While three accused publishers involved in a joint U.S. and EU antitrust investigation into "cartel" behaviour are reportedly close to reaching a settlement, Apple and two others may fight the claims.
Apple, along with the five named publishers, are accused of collaborating and conspiring to 'fix' e-book prices in a bid to undercut arch-nemesis Amazon, which has a different model for pricing the downloadable books.
The Wall Street Journal, citing sources in the know, say that the shiny rectangle maker Apple, and publishers Macmillan and Pearson are "reluctant" to follow suit with other publishers that hope to settle the matter before a formal antitrust investigation begins.
The remaining publishers include News Corp.-owned HarperCollins, Lagardere’s Hachette Livre, CBS-owned Simon & Schuster (ZDNet and Simon & Schuster are both owned by CBS), and are all expected to settle.
EU Competition Commissioner Joaquin Almunia said that the companies involved "know very well" under which conditions the European authorities were willing to settle, but warned: "If our conditions cannot be met in a satisfactory way, we will continue our investigation."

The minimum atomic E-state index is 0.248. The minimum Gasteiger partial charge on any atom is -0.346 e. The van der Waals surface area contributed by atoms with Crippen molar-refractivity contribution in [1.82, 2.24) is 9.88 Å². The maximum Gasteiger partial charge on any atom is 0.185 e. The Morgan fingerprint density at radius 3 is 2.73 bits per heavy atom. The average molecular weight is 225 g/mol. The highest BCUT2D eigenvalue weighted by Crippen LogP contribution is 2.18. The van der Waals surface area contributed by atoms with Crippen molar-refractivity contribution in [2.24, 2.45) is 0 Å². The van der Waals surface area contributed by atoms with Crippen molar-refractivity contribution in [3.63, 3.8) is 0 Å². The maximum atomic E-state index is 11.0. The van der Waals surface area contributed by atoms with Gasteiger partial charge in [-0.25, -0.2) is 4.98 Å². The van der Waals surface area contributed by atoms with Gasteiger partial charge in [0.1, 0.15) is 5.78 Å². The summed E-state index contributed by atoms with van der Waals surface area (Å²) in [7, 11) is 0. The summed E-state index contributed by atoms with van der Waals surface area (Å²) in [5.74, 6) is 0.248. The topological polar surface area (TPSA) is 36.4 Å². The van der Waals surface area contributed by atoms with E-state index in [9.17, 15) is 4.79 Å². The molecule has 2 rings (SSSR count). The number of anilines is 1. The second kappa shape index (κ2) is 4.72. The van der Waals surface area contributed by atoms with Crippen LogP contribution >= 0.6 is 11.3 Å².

Amazon’s 'wholesale' pricing model ultimately allows for greater flexibility to e-book authors and sellers, allowing them to price what they like for their work --- even at a loss.
Apple's 'agency model' takes a 30 percent cut of each sale, but is accused of dodgy dealings with the publishers as part of its efforts to undermine Amazon's dominant place in the market.
While the U.S. Department of Justice is taking the heavy-handed approach and warned Apple et al to "prepare" for lawsuits, the European Commission was set to seek the easier option of settling the case, which could impose conditions on their business practices for a set period.
But by doing so, the companies would be admitting defeat, and most significantly, guilt.
European antitrust authorities began an investigation into the alleged practices after an investigation by UK trading authorities. If Apple and others are found in breach of European antitrust laws, they could face a 10 percent global annual turnover fine, which could run collectively into the tens of billions of dollars.
Apple was down 0.8 percent at market close, while e-book rival Amazon was down by 2.8 percent. Barnes & Noble closed at 2.2 percent down, and publisher Pearson closed 1.4 percent down. CBS Corp. and News Corp. were down by 2.5 percent and 2.6 percent respectively.
Image source: CNET.